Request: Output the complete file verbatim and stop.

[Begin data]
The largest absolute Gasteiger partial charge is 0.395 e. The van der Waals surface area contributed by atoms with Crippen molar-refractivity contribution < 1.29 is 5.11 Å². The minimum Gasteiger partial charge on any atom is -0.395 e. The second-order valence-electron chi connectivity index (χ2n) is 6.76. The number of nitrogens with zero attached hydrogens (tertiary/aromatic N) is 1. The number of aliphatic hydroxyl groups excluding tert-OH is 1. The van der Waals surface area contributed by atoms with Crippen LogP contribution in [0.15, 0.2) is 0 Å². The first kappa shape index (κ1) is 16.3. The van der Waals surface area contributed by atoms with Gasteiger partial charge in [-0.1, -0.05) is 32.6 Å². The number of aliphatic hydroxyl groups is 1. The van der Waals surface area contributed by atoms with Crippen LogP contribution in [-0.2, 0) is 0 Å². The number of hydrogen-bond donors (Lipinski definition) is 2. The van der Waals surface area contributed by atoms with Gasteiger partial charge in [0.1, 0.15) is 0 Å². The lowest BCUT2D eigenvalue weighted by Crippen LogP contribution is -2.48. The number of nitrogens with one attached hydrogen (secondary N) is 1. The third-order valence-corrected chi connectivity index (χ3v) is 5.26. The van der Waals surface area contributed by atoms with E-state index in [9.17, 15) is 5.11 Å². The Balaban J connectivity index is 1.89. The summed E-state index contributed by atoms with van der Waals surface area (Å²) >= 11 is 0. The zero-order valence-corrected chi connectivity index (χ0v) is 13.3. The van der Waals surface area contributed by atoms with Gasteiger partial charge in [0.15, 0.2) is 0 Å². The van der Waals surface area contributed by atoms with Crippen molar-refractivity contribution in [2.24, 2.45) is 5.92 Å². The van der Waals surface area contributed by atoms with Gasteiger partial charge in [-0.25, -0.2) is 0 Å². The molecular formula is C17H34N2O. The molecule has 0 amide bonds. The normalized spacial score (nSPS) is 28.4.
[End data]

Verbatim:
The largest absolute Gasteiger partial charge is 0.395 e. The van der Waals surface area contributed by atoms with Crippen molar-refractivity contribution < 1.29 is 5.11 Å². The minimum Gasteiger partial charge on any atom is -0.395 e. The second-order valence-electron chi connectivity index (χ2n) is 6.76. The number of nitrogens with zero attached hydrogens (tertiary/aromatic N) is 1. The number of aliphatic hydroxyl groups excluding tert-OH is 1. The van der Waals surface area contributed by atoms with Crippen LogP contribution in [0.15, 0.2) is 0 Å². The first kappa shape index (κ1) is 16.3. The van der Waals surface area contributed by atoms with Gasteiger partial charge in [-0.1, -0.05) is 32.6 Å². The number of aliphatic hydroxyl groups is 1. The van der Waals surface area contributed by atoms with Crippen LogP contribution in [-0.2, 0) is 0 Å². The number of hydrogen-bond donors (Lipinski definition) is 2. The van der Waals surface area contributed by atoms with Gasteiger partial charge in [0.1, 0.15) is 0 Å². The lowest BCUT2D eigenvalue weighted by Crippen LogP contribution is -2.48. The number of nitrogens with one attached hydrogen (secondary N) is 1. The third-order valence-corrected chi connectivity index (χ3v) is 5.26. The van der Waals surface area contributed by atoms with E-state index in [9.17, 15) is 5.11 Å². The Balaban J connectivity index is 1.89. The summed E-state index contributed by atoms with van der Waals surface area (Å²) >= 11 is 0. The zero-order valence-corrected chi connectivity index (χ0v) is 13.3. The van der Waals surface area contributed by atoms with Gasteiger partial charge in [0.15, 0.2) is 0 Å². The van der Waals surface area contributed by atoms with Crippen molar-refractivity contribution in [2.24, 2.45) is 5.92 Å². The van der Waals surface area contributed by atoms with Gasteiger partial charge in [-0.25, -0.2) is 0 Å². The molecular formula is C17H34N2O. The molecule has 0 amide bonds. The normalized spacial score (nSPS) is 28.4.